- The growth of online Chinese companies that cannot tolerate disruption.
- The statistic shows an equivalent trend in China relative to the U.S. based on the size of the workforce in China. We cannot definitively say that there is more DDoS attacks in China than in the U.S., though it’s something we could research.
Figure 2: Top eight countries looking for DDoS prevention skills
Our analysis then examined demand by job profile in more detail (Figure 3). Looking at the trends, we discovered that demand has been increasing for each profile. Not surprisingly, it’s highest among security professionals, with a big jump from May through July. Network engineers also showed a significant increase.
Figure 3: DDoS mitigation skill requirement by job profile
Demand is Growing in the U.S.
Here in the U.S., there were 392 postings for these job profiles over the last three months. Looking at the openings on the map (Figure 4), you’ll notice that listings are concentrated—not surprisingly—in major cities like New York, Boston, Los Angeles, San Francisco, Chicago, Miami, Austin and Seattle. (We assume Austin’s tech scene put it on the map, though it is the eleventh largest city in the U.S.)
Figure 4: Where DDoS mitigation jobs are located
Aggregate demand is shown in Figure 5. Again the trend reflects an increasing number of jobs where DDoS mitigation skills are in demand. Security jobs lead, having shown a big jump in July. We were interested to see growth in the need for DDoS blocking skills among DevOps job openings—yet another skill this already-broad role needs to bone up on. But in thinking about it, keeping a site up or an app running is at the core of a DevOps position, so perhaps this is not too surprising.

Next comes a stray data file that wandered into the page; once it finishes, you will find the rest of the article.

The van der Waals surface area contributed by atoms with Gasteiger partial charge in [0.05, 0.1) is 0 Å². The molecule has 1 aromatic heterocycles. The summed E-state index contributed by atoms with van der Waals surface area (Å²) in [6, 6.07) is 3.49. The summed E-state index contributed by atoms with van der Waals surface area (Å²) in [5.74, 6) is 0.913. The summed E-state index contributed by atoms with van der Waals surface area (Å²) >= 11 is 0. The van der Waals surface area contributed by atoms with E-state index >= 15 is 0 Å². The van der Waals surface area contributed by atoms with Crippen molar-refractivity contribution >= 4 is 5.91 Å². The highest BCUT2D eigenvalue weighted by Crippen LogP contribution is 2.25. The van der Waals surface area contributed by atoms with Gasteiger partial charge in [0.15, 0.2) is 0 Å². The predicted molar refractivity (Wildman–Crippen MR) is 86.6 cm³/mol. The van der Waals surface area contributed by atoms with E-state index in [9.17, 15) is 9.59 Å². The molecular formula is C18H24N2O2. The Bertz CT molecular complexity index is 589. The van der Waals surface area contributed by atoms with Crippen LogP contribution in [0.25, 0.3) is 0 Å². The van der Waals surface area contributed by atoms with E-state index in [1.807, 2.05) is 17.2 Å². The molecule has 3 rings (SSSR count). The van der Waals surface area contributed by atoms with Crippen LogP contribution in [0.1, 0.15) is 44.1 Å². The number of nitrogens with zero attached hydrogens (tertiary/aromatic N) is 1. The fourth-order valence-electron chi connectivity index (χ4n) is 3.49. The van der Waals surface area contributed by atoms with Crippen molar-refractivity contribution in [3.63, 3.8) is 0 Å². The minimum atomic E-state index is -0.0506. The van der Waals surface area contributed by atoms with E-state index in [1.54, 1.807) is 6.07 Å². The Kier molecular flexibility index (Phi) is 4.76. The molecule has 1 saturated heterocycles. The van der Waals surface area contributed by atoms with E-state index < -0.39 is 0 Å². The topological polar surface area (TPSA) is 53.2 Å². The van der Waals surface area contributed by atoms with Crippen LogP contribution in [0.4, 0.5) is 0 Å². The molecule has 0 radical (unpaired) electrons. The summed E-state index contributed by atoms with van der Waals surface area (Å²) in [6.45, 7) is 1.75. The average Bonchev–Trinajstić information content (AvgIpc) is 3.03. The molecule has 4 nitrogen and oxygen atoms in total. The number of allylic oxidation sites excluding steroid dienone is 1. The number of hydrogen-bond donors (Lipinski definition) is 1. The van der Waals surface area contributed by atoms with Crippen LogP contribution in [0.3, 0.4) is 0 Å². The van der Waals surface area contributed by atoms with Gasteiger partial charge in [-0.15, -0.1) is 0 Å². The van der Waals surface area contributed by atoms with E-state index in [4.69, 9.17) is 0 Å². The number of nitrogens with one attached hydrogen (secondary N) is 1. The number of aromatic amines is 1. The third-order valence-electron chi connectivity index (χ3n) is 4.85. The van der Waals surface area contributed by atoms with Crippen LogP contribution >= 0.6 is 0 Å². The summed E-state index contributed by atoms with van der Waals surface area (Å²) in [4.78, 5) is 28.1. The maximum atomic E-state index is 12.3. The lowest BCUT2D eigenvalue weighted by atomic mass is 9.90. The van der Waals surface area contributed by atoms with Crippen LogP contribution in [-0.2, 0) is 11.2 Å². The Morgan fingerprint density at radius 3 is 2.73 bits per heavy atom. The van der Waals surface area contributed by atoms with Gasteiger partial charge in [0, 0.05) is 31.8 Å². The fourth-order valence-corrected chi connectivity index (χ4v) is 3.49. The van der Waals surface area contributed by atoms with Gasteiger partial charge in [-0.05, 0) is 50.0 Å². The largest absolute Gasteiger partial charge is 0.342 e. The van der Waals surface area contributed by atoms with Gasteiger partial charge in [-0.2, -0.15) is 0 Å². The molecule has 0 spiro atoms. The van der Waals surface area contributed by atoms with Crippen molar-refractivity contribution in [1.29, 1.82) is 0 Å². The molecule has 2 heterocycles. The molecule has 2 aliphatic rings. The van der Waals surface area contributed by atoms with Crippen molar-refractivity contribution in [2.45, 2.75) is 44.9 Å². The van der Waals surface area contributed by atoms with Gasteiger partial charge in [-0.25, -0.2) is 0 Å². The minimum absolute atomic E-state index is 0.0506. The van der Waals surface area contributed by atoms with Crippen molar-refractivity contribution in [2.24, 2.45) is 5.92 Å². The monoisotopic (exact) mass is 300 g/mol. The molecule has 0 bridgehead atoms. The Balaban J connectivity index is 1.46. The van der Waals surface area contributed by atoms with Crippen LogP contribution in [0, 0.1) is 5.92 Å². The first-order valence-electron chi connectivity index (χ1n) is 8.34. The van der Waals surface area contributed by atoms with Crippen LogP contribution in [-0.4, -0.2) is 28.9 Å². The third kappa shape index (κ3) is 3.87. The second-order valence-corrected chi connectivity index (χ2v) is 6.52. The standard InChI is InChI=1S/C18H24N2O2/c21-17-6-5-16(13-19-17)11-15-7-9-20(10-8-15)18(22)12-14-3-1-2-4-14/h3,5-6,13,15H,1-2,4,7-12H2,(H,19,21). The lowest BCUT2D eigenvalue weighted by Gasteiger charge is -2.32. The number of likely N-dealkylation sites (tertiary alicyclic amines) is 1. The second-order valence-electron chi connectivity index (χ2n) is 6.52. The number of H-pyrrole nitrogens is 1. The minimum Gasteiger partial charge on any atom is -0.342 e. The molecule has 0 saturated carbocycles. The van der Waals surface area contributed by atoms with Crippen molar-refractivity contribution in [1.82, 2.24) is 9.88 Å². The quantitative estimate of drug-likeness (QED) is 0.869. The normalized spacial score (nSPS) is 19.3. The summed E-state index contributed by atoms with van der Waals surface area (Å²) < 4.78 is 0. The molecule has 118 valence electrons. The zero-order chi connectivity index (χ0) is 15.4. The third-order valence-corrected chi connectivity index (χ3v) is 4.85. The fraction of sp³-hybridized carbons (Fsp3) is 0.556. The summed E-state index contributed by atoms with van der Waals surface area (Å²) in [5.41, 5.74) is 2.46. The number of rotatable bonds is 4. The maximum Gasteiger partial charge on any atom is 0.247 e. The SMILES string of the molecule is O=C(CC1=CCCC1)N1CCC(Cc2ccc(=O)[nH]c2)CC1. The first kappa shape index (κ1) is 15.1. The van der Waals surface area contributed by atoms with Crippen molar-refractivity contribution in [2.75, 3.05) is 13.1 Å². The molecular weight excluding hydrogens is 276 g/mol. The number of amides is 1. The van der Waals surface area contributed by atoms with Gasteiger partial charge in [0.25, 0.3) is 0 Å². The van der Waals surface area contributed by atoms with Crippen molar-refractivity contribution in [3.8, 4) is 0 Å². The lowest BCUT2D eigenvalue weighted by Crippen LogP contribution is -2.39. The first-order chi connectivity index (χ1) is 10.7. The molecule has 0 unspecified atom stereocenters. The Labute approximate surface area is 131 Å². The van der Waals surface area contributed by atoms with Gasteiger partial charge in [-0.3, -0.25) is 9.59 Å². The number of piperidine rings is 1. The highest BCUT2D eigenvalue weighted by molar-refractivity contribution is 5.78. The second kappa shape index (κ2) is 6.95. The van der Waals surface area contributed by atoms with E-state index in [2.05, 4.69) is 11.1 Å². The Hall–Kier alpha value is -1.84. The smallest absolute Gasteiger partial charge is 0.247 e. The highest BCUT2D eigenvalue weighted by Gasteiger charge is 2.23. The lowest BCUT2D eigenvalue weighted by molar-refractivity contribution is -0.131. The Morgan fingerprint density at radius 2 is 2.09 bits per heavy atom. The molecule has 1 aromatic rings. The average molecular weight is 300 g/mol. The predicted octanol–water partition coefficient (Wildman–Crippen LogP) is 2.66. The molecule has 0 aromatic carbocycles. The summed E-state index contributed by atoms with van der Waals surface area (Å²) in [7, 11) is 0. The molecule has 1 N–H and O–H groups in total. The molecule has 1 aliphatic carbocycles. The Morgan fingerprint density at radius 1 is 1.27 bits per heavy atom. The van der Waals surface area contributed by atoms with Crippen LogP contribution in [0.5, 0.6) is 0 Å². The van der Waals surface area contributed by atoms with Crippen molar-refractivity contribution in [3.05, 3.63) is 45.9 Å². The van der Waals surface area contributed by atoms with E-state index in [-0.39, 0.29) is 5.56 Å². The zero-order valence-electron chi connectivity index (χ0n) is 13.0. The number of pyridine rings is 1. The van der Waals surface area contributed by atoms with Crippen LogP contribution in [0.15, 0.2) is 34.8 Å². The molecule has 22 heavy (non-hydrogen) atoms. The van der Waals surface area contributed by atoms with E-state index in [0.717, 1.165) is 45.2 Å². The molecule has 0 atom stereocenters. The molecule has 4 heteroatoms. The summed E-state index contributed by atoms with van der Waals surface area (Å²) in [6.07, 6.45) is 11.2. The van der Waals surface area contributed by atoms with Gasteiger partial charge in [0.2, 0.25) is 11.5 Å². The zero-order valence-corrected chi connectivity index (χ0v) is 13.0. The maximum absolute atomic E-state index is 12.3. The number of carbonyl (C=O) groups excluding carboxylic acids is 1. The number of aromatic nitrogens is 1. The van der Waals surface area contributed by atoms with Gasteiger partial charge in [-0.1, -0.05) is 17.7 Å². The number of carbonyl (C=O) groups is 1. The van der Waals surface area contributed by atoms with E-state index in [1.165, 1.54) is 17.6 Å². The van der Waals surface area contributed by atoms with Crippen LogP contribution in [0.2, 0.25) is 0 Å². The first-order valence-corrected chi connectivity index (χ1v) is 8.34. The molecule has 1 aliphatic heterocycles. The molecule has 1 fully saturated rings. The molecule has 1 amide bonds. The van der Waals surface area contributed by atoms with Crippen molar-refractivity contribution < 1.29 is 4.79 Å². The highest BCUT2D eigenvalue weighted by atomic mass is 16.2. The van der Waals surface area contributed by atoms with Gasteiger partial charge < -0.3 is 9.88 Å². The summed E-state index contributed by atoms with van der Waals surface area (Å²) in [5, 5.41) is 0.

Figure 5: The demand for DDoS mitigation skills by role
Figure 6 provides another view where you can see the relative growth slope. As we keep watching this space, we’ll be curious to see if DevOps ramps more quickly over subsequent quarters.
Figure 6: U.S. demand growth shown by job role
Conclusion and Implications
Clearly, organizations are aggressively looking to hire those having DDoS mitigation skills. The growth in global DDoS attacks makes it essential for every organization to have a DDoS planning, prevention and mitigation strategy—as well as the trained staff to execute it.
It can take months to hire a person possessing the right technical skills. We think finding people with robust DDoS mitigation skills is especially difficult, given that attacks often cross the domains of network and application layers, web infrastructure and applications, system administration, data center operations and DevOps. Also, today’s DDoS perpetrators are increasingly skilled and nimble, so IT professionals need to be equally adept at stopping new types of attacks.
We are going to keep an eye on this space by periodically looking at technical job postings in relation to DDoS. To eliminate survivorship bias, we’re planning a follow-up project phase that periodically extracts listings, and then aggregates them over a longer period. This data will be analyzed for:
- demand growth related to DDoS mitigation skills
- corresponding geographical locations of the demand
- posting lifespans, reflecting the difficulty in finding and hiring such skilled professionals
These marketplace trends can then be projected with a high degree of confidence.
I’m curious to learn if you’re seeking DDoS mitigation pros, and if you’re looking to hire them in network operations, security or DevOps. Also, if you have ideas regarding what Incapsula should compare DDoS mitigation growth to—like another security or networking skill or technology—let us know and we may include it in our future analysis.